Category Archives for "research methods"

What is a research method?



Research methods

From the conversations I have with various people who do research stems some confusion about the term research methods. There are theories on which you can conduct a research study, and you have multiple ways of collecting data.

In my blogs, I regularly talk about research methods. , referring to the various ways of collecting data.

Once you have clarity about your research questions, you examine what information you can collect and how. There are many different methods to do this. You have have qualitative research methods and quantitative research methods. Qualitative research methods are not about facts and figures but rather about how and why. Quantitative research methods are more about facts and figures that can be compared. Also, check out my blog about the difference between qualitative and quantitative research methods.

There are all sorts of research methods. My  overview blog of different research methods lists different ways Also, be creative with the ways you collect data. Look beyond the standard practices of research and make interesting combinations.

Once you have chosen a research method, thorough preparation is essential. Look at what you need per method and take the time to set up your measuring instrument properly. Discuss it with colleagues and test the measuring instrument before using it.

When to choose qualitative research and when to choose quantitative research?

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When to choose qualitative research and when to choose quantitative research?

In my previous blog, "Qualitative and Quantitative Research: What's What?" I explained the difference between qualitative and quantitative research. In this blog, I will discuss what kinds of research topics call for a qualitative approach and which ones, on the contrary, require a quantitative approach.

qualitative quantitative

Do you want to demonstrate a change in attitude resulting from an activity, project, or program? Do you want to show significant differences and be able to generalize to the masses? And do you want to be able to make numerical statements about a specific target group? Then a quantitative method of research fits best.

Examples of research questions answered through quantitative research:

  • What is the effect of project X on target group Y?
  • To what extent are visitors/participants satisfied?
  • Does the attitude towards subject X change with target group Y?

Do you need more in-depth information? Do you want to know what's behind it? And are you looking for motives?  Then qualitative research is the best method. You want answers to the Why and How questions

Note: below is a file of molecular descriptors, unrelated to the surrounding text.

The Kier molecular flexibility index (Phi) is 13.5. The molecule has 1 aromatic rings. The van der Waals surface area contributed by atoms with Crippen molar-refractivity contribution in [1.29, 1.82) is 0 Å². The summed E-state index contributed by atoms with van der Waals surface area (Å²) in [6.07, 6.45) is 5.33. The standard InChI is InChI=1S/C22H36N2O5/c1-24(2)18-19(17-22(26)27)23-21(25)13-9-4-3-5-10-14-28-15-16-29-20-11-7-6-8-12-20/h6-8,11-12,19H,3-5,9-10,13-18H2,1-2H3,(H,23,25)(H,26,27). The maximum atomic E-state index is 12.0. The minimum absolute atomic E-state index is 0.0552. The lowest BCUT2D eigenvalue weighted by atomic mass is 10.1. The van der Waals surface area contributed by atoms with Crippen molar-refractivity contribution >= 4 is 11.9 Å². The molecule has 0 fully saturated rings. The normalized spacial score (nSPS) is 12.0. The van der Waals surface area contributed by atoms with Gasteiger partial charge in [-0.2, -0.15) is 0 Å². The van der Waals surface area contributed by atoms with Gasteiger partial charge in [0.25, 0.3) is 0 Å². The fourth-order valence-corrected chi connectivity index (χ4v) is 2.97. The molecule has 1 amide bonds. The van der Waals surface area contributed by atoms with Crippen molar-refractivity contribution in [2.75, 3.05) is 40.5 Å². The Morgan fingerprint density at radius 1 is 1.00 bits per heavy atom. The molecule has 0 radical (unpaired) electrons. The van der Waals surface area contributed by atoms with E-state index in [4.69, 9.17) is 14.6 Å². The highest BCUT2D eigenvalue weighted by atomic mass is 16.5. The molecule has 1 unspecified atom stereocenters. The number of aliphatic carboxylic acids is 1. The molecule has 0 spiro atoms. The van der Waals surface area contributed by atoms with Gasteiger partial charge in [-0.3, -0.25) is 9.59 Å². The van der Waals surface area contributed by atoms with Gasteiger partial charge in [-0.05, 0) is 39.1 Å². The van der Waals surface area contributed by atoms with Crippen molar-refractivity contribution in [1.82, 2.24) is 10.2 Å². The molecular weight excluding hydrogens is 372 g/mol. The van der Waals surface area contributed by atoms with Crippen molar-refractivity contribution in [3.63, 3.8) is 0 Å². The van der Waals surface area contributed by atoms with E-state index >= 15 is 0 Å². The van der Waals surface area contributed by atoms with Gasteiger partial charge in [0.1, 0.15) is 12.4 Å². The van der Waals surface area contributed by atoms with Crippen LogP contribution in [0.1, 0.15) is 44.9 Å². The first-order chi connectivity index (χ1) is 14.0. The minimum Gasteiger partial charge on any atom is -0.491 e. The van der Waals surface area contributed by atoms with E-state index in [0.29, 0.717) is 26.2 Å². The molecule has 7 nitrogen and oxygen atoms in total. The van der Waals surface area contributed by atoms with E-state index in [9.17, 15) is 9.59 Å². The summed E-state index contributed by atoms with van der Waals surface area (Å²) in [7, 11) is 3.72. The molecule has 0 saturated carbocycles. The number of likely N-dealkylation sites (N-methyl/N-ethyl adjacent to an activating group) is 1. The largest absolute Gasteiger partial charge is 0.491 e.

Examples of research questions answered through qualitative research:

  • How can we improve our project?
  • Why do people visit our museum?
  • How do people experience visiting us?

Qualitative and quantitative research are not necessarily independent. Sometimes a research question requires a mix of both methods, where you want to know the effect; are visitors satisfied? And why are they satisfied?

Questionnaire as a research method: Advantages and disadvantages


Questionnaire as a research method: Advantages and disadvantages

A questionnaire is a commonly used research method to measure the effects of an activity, project, or program. The question is whether a questionnaire is always an appropriate method. Do you want to make statements about the entire target group and collect a lot of data? Then a questionnaire is a smart method. Do you want insight into the underlying motivations and opinions of your target group? Then a questionnaire is a less wise choice. Why is a questionnaire a good method, and why a less good method? The pros and cons explained:



  • A questionnaire allows you to survey a large group of people. This is necessary if you want the results of your research to be representative of the entire research group. You can then make statements like: '80% of the visitors say they learned something from the activity'.
  • An interviewer or observer cannot influence answers; this ensures objectivity.
  • The way of asking questions is standardized, ensuring unambiguous answers.
  • In-depth statistical analyses can be made, for example, to subgroups or to establish correlations.


  • You have little influence on the response rate, often resulting in a relatively low response rate with this method.
  • The respondent cannot tell his story freely; the answers are primarily pre-programmed.
  • Respondents tend to answer socially appropriately, even when it is anonymous.
  • Underlying motivations are difficult to ascertain with a questionnaire, making the questions and answers superficial. There is no option for follow-up questions.
  • Respondents cannot complete the questionnaire. If they quit at the halfway point,  the questionnaire is of little use.
  • You can ask a limited number of questions, as response rates drop the more extended the questionnaire is.